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February 18, 2018

Acute shortage of blood donors at PIMS


February 18, 2018

Islamabad : Voluntary blood donations in the Pakistan Institute of Medical Sciences (PIMS), the capital city’s premier government hospital, have fallen short of need.

According to the relevant officials, the PIMS Blood Bank needs around 125 donations every day to meet the patients’ transfusion needs but as there is a severe shortage of voluntary blood donors, the families are convinced to provide donors from within to ensure the supply of blood from the bank to their patients on ‘replacement basis’.

However, there is a problem. Not only is collecting blood from family members or friends, especially when they are undergoing a stressful situation of caring for their indisposed patients, ‘not very ethical’ but the family donors are not considered to be the most suitable as well.

According to the World Health Organisation, the ‘family replacement donors’ are not the safest donors as they can conceal certain facts rendering them ineligible for blood donation.

In such situations, an element of coercion is also involved as their patients are unlikely to get blood transfusion if blood donors are not provided by the families.

In addition, the family donors are invariably first and one-time donors. The best and safest category of blood donors is the regular voluntary blood donors, who give blood of their free will and without any reward or benefit to save or improve the lives of anonymous patients.

Such blood donors are considered to be the safest donors by the WHO. The officials say in developed countries with advanced healthcare and blood transfusion systems, things depend on a small pool of 1-3 per cent national population of regular voluntary blood donors, who give blood three to four times a year.

These regular blood donors go through the three tier process of suitability evaluation after which their donated blood is utilised for transfusion to the patients. The first step of evaluation of a blood donor consists of clearing a list of small questions designed to determine the presence of any risk factors in the blood donor, which may render his or her blood harmful for the transfusion recipient.

These questions also determine the possibility of any harm to the donor’s health. The second step of evaluation of the blood donor comprises a brief physical examination which includes recording the donor’s weight, pulse, blood pressure, temperature, haemoglobin estimation etc. to check the fitness of the donor to donate blood. After these two steps are carried out, the blood collection procedure is performed. The third step i.e. serological screening of the blood for the presence of certain transfusion transmissible infections like HIV, hepatitis B and C virus and malaria and syphilis is performed after blood collection. If the donated blood is free of infections, only then the donated blood is used to saving the lives of patients. In any proper blood bank, at least three different blood components are prepared from one unit of donated blood; red cell concentrates, fresh frozen plasma and platelet concentrates.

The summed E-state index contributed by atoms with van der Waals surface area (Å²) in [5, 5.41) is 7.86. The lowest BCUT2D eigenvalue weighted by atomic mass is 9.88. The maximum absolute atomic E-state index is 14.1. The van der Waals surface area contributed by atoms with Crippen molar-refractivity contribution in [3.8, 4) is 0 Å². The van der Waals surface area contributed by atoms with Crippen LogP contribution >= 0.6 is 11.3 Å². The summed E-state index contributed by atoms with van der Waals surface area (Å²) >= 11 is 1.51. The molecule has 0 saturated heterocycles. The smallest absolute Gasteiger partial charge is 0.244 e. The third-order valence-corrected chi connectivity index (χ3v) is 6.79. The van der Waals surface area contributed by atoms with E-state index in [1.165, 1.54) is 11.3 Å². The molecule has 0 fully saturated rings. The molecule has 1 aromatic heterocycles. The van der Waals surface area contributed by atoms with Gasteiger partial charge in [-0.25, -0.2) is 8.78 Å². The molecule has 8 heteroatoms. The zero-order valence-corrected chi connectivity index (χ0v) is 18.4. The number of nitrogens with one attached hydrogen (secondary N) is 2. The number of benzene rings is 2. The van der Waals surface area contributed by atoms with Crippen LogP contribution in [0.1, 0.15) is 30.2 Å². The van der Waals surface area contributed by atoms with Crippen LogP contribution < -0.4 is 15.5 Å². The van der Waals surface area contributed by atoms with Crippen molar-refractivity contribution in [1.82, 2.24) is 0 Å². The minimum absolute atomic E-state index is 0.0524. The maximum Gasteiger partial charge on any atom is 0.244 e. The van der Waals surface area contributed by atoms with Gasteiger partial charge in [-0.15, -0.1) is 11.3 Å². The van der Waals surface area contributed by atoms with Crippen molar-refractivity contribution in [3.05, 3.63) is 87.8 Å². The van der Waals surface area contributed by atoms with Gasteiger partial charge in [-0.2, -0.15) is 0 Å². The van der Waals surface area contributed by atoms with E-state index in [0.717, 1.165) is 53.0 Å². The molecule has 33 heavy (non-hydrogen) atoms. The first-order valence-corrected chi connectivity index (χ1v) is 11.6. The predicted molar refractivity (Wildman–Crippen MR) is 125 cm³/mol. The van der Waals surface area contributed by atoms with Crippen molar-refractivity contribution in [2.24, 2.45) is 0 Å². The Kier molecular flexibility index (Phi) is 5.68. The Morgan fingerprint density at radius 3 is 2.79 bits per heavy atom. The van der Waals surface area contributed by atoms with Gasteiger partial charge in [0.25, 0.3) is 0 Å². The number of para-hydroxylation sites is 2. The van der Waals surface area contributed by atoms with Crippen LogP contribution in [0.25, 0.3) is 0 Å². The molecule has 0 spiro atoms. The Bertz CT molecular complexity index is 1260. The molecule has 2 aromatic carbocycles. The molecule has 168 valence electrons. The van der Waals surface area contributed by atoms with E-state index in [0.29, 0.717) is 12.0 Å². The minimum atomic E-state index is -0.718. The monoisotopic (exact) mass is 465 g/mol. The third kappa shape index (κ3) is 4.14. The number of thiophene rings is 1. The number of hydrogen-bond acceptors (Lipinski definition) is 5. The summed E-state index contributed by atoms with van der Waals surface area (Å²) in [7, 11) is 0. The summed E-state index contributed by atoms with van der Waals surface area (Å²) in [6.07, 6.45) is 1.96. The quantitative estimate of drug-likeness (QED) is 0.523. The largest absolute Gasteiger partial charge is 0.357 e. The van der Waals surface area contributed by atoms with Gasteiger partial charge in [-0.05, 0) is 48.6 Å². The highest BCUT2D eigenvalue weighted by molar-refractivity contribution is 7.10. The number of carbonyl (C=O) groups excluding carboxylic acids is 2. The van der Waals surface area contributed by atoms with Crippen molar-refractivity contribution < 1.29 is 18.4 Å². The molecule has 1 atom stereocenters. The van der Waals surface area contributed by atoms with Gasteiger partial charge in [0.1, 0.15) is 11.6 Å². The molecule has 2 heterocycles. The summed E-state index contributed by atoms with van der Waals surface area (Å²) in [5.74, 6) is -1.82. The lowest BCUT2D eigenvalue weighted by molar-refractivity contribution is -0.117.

In other words, from one act of blood donation, the lives of three different patients can be saved. As for the PIMS Blood Bank, the donated blood is processed into three blood components and the blood screening is performed on modern equipment using very sensitive assays.

Insisting that the workforce is well trained and experienced and the hospital’s blood bank has a donor friendly environment, head of the PIMS Blood Transfusion Services Prof Hasan Abbas Zaheer told ‘The News’ that the blood safety standards could be further improved if the blood donors belonged to the safest category i.e. regular voluntary non-remunerated ones. According to him, it has been observed that in times of natural or man-made calamities large segment of the population throng to the blood banks to donate blood and save the lives of those in need.

On such occasions, it often becomes difficult to manage the huge workload. However, these acts of sporadic altruism clearly demonstrate that the spirit of voluntary blood donation exists in the society but in the absence of a structured system the potential remains untapped. Prof Hasan said though the PIMS Blood Bank organised mobile blood camps in collaboration with university or college based blood donor organisations, such moves was a very labour intensive activity and was not a very sustainable option in resource constraint settings. In any case, the camp if managed according to the recommended guidelines and practicing safety standards can at best yield 50-60 donations a day.

On the other hand, the daily need of a tertiary care hospital blood bank is between 100-150 blood donations. In the opinion of the PIMS Blood Bank head, blood camps are not the ideal solution.

“We have to have a situation where we have adequate number of walk-in blood donors in our blood banks every day. And these voluntary donors need to be taken good care of and a donor friendly experience ensured to motivate them to repeat their noble act regularly in addition to serving as a source of inspiration for other potential donor,” he said.

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